Genre: Fiction; Spiritual
Year Published: 1964
Author’s Worldview: Catholic
Themes: Prayer, Intercessory Prayer, Purgatory, Sacrifice, Forgiveness, Creativity, Writing, Perfectionism
Audience: Christian Teen to Adult
Leaf by Niggle is well-known among Tolkien fanatics, but for those who have only read The Hobbit and Lord of the Rings, it will be something brand new and well worth your time.
Niggle is perhaps best described in three ways: artist, perfectionist, and procrastinator. In his small home, in an equally small and quiet English village Niggle has been working for years on the painting of a tree, but not just any tree. Niggle is painting something in which each individual leaf is its own work of art. Every line must be perfect and every line must work with every other line. It is the greatest work of his life.
Yet, his perfectionism makes it a necessarily slow process, and he often goes backward, redoing large portions of the painting before he can move on.
Niggle’s procrastination comes into play as well and the tree will go untouched for long periods of time. Not that he is terribly productive during those breaks. He often uses the painting as an excuse to avoid interacting with people or with helping them when he could.
The latter is a problem that only got worse as time progressed. Realizing that time was getting short, Niggle focused on the painting obsessively, which made him more resentful of any claim on his time. The artist’s resentment came into sharp focus when his neighbor, Parish, came to ask for help in getting to the doctor for his sick wife and at least in contacting a builder to repair his leaky roof, if not help to repair it. Niggle does help, reluctantly by contacting the doctor and builder for Parish but refuses the greater sacrifice of using some his canvas (i.e. his painting) to help repair the roof.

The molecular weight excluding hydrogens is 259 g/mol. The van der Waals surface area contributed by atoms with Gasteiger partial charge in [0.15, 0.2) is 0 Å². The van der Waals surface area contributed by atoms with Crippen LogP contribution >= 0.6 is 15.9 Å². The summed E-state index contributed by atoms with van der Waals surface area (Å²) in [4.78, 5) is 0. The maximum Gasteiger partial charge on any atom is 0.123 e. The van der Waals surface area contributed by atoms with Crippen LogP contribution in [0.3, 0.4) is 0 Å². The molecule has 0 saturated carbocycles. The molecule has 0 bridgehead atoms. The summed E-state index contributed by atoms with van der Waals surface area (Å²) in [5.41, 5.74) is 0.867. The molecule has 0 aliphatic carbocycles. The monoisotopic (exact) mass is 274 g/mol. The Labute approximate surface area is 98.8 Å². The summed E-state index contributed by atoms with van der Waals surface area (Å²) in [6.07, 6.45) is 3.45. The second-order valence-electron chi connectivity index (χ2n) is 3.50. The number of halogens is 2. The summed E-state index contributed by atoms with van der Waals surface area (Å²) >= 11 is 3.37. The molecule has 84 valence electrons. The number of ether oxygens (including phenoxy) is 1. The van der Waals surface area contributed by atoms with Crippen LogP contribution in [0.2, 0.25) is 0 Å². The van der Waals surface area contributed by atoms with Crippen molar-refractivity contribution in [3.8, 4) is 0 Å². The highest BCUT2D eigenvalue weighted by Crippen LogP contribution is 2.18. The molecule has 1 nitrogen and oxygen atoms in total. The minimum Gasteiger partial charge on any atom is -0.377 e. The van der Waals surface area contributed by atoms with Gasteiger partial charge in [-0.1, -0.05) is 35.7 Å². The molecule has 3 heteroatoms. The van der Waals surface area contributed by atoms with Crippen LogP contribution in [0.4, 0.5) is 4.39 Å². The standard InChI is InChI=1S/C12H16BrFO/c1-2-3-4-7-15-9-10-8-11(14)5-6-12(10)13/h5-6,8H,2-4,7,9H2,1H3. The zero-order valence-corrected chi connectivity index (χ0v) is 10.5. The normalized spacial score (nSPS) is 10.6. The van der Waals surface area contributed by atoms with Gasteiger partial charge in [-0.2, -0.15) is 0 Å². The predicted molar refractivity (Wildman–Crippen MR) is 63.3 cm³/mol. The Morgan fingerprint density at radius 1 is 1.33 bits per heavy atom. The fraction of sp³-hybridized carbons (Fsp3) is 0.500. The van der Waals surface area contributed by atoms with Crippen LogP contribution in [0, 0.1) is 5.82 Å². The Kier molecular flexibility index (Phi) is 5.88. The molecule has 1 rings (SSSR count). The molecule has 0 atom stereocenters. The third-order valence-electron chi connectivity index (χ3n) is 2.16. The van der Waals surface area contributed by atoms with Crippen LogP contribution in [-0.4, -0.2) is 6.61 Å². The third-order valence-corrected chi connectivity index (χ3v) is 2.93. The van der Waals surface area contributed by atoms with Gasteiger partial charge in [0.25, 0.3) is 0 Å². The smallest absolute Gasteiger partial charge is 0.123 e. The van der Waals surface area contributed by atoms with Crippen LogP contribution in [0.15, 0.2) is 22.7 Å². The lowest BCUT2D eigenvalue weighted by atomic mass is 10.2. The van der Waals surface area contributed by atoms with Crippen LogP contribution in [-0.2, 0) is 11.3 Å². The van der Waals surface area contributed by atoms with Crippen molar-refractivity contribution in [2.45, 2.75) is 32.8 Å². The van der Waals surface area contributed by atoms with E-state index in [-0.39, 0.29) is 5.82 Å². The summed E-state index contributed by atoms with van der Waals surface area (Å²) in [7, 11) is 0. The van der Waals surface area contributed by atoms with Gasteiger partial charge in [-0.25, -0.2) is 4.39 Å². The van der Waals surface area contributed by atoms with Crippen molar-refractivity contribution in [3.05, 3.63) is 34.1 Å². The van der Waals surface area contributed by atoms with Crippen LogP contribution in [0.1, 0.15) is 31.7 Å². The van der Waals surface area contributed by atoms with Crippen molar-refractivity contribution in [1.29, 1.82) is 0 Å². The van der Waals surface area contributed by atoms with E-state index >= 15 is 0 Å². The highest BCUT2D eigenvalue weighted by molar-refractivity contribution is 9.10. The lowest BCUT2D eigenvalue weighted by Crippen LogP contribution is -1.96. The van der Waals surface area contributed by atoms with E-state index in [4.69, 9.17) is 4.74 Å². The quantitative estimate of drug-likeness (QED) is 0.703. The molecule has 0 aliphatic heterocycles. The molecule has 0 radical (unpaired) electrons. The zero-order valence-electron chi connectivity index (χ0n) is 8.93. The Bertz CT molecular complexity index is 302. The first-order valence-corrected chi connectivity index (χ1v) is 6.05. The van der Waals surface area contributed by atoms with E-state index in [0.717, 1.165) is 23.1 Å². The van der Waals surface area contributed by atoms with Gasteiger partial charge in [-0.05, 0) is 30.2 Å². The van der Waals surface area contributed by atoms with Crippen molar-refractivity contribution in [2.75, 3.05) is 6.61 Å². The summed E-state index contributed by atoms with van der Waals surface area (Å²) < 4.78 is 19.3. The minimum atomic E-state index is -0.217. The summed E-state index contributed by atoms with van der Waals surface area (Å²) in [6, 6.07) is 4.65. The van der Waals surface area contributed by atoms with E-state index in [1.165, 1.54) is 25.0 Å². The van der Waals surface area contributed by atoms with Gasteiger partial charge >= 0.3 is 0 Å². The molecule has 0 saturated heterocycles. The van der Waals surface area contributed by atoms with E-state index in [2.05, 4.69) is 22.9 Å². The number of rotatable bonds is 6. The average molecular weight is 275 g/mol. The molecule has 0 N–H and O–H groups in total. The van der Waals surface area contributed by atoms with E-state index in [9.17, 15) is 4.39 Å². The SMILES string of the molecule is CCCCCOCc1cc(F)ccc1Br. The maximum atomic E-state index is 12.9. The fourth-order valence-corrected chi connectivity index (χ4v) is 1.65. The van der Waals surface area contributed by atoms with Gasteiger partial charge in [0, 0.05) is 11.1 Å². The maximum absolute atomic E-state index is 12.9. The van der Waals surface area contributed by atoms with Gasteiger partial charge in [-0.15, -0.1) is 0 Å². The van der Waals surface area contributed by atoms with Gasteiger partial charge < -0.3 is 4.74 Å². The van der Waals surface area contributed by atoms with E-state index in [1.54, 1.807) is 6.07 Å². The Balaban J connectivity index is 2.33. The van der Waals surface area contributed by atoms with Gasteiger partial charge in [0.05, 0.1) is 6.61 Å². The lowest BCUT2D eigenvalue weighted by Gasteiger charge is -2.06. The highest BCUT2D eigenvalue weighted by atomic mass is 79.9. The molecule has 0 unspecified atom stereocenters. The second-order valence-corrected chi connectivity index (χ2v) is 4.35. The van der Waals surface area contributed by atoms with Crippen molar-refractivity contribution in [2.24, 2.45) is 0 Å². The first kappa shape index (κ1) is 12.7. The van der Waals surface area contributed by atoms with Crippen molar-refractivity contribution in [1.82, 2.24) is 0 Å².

Shortly after this, Niggle does in fact run out of time. A Driver comes to remove him, to a very unpleasant workhouse, leaving his painting behind. He is forced first into back-breaking carpentry and then into back-breaking labor for he knows not how long until he overhears two voices, apparently discussing what to do with him, whether to give him more labor or what is described as Gentle Treatment. The latter wins out and Niggle is taken by train far into the country. I won’t describe further what happens as it is best discovered for yourself.
The story, of course, is not a conventional narrative and could be described as an autobiographical allegory, two things Tolkien has a well-known disdain for. Others describe it less as an allegory and more as a parable. In any case, it is a beautiful, moving short story about how even the little choices we make in this life affect those around us, our fate, and even leave ripples in reality that can move people long after we have finally climbed that barely glimpsed mountains and crossed into the far green country of Heaven.
You can find Leaf by Niggle in various collections of Tolkien’s work, including The Tolkien Reader and the more recently released Tales from the Perilous Realm.